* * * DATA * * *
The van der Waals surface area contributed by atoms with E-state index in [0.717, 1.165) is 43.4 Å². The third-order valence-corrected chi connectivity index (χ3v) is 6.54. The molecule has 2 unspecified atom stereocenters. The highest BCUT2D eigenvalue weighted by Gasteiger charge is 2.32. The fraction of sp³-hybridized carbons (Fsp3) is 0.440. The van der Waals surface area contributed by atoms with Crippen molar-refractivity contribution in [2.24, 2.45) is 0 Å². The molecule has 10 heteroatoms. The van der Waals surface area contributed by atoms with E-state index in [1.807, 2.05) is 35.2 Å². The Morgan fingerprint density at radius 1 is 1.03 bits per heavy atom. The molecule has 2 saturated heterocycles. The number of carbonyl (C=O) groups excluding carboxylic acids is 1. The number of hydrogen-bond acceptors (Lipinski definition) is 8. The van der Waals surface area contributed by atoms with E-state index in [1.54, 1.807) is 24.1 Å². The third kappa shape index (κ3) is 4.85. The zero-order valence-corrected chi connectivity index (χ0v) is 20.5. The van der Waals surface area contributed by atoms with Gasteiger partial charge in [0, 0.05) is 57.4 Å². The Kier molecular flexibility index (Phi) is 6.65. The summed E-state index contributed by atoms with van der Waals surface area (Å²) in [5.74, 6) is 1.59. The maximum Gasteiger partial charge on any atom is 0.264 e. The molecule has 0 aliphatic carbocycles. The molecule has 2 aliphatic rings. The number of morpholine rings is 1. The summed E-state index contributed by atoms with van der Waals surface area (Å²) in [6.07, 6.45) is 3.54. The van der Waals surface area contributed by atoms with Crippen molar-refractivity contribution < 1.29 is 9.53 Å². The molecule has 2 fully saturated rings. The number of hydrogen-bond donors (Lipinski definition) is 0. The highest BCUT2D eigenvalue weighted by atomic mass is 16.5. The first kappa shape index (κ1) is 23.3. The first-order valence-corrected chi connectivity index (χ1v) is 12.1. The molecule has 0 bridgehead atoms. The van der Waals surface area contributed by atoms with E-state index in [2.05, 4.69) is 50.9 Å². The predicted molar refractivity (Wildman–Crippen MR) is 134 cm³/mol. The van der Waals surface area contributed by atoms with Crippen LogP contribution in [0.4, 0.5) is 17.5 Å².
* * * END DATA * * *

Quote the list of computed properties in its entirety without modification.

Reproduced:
The van der Waals surface area contributed by atoms with E-state index in [0.717, 1.165) is 43.4 Å². The third-order valence-corrected chi connectivity index (χ3v) is 6.54. The molecule has 2 unspecified atom stereocenters. The highest BCUT2D eigenvalue weighted by Gasteiger charge is 2.32. The fraction of sp³-hybridized carbons (Fsp3) is 0.440. The van der Waals surface area contributed by atoms with Crippen molar-refractivity contribution in [2.24, 2.45) is 0 Å². The molecule has 10 heteroatoms. The van der Waals surface area contributed by atoms with E-state index in [1.807, 2.05) is 35.2 Å². The Morgan fingerprint density at radius 1 is 1.03 bits per heavy atom. The molecule has 2 saturated heterocycles. The number of carbonyl (C=O) groups excluding carboxylic acids is 1. The number of hydrogen-bond acceptors (Lipinski definition) is 8. The van der Waals surface area contributed by atoms with E-state index in [1.54, 1.807) is 24.1 Å². The third kappa shape index (κ3) is 4.85. The zero-order valence-corrected chi connectivity index (χ0v) is 20.5. The van der Waals surface area contributed by atoms with Gasteiger partial charge in [0, 0.05) is 57.4 Å². The Kier molecular flexibility index (Phi) is 6.65. The summed E-state index contributed by atoms with van der Waals surface area (Å²) in [5.74, 6) is 1.59. The maximum Gasteiger partial charge on any atom is 0.264 e. The molecule has 0 aliphatic carbocycles. The molecule has 2 aliphatic rings. The number of morpholine rings is 1. The summed E-state index contributed by atoms with van der Waals surface area (Å²) in [6.07, 6.45) is 3.54. The van der Waals surface area contributed by atoms with Crippen molar-refractivity contribution < 1.29 is 9.53 Å². The molecule has 2 fully saturated rings. The number of hydrogen-bond donors (Lipinski definition) is 0. The highest BCUT2D eigenvalue weighted by atomic mass is 16.5. The first kappa shape index (κ1) is 23.3. The first-order valence-corrected chi connectivity index (χ1v) is 12.1. The molecule has 0 bridgehead atoms. The van der Waals surface area contributed by atoms with E-state index in [2.05, 4.69) is 50.9 Å². The predicted molar refractivity (Wildman–Crippen MR) is 134 cm³/mol. The van der Waals surface area contributed by atoms with Crippen LogP contribution in [0.4, 0.5) is 17.5 Å².